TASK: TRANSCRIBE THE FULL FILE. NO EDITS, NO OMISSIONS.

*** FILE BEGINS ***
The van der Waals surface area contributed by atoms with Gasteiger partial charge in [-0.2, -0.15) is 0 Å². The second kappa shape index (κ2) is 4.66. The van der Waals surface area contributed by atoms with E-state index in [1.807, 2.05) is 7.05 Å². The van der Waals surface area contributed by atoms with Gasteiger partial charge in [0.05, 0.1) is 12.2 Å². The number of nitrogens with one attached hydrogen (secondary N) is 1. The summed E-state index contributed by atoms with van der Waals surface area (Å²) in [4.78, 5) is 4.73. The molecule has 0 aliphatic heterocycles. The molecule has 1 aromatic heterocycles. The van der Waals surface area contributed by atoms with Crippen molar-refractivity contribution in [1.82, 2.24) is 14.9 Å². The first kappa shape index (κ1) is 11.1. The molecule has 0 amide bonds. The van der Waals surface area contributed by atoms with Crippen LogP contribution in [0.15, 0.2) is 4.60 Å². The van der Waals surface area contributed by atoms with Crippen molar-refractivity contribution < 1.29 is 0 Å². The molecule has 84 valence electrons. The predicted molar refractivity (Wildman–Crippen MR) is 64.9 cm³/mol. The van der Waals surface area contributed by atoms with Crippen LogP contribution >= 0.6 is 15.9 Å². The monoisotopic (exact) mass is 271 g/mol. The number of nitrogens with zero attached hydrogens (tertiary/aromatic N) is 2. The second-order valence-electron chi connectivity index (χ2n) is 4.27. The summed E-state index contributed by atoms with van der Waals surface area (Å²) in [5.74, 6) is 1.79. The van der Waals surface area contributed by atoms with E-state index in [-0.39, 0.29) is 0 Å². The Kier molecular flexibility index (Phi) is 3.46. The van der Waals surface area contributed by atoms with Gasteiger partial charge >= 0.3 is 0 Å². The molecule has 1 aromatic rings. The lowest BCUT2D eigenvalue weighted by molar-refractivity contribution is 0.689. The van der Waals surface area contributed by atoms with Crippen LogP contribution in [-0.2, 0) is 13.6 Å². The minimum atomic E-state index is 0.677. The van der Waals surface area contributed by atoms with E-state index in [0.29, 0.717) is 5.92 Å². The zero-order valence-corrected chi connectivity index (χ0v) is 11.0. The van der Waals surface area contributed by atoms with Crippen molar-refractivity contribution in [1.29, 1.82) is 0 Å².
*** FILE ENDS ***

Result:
The van der Waals surface area contributed by atoms with Gasteiger partial charge in [-0.2, -0.15) is 0 Å². The second kappa shape index (κ2) is 4.66. The van der Waals surface area contributed by atoms with E-state index in [1.807, 2.05) is 7.05 Å². The van der Waals surface area contributed by atoms with Gasteiger partial charge in [0.05, 0.1) is 12.2 Å². The number of nitrogens with one attached hydrogen (secondary N) is 1. The summed E-state index contributed by atoms with van der Waals surface area (Å²) in [4.78, 5) is 4.73. The molecule has 0 aliphatic heterocycles. The molecule has 1 aromatic heterocycles. The van der Waals surface area contributed by atoms with Crippen molar-refractivity contribution in [1.82, 2.24) is 14.9 Å². The first kappa shape index (κ1) is 11.1. The molecule has 0 amide bonds. The van der Waals surface area contributed by atoms with Crippen LogP contribution in [0.15, 0.2) is 4.60 Å². The van der Waals surface area contributed by atoms with Crippen molar-refractivity contribution < 1.29 is 0 Å². The molecule has 84 valence electrons. The predicted molar refractivity (Wildman–Crippen MR) is 64.9 cm³/mol. The van der Waals surface area contributed by atoms with Crippen LogP contribution >= 0.6 is 15.9 Å². The monoisotopic (exact) mass is 271 g/mol. The number of nitrogens with zero attached hydrogens (tertiary/aromatic N) is 2. The second-order valence-electron chi connectivity index (χ2n) is 4.27. The summed E-state index contributed by atoms with van der Waals surface area (Å²) in [5.74, 6) is 1.79. The van der Waals surface area contributed by atoms with E-state index in [-0.39, 0.29) is 0 Å². The Kier molecular flexibility index (Phi) is 3.46. The van der Waals surface area contributed by atoms with Gasteiger partial charge >= 0.3 is 0 Å². The molecule has 1 aromatic rings. The lowest BCUT2D eigenvalue weighted by molar-refractivity contribution is 0.689. The van der Waals surface area contributed by atoms with Crippen LogP contribution in [-0.2, 0) is 13.6 Å². The minimum atomic E-state index is 0.677. The van der Waals surface area contributed by atoms with E-state index in [0.29, 0.717) is 5.92 Å². The zero-order valence-corrected chi connectivity index (χ0v) is 11.0. The van der Waals surface area contributed by atoms with Crippen molar-refractivity contribution in [1.29, 1.82) is 0 Å².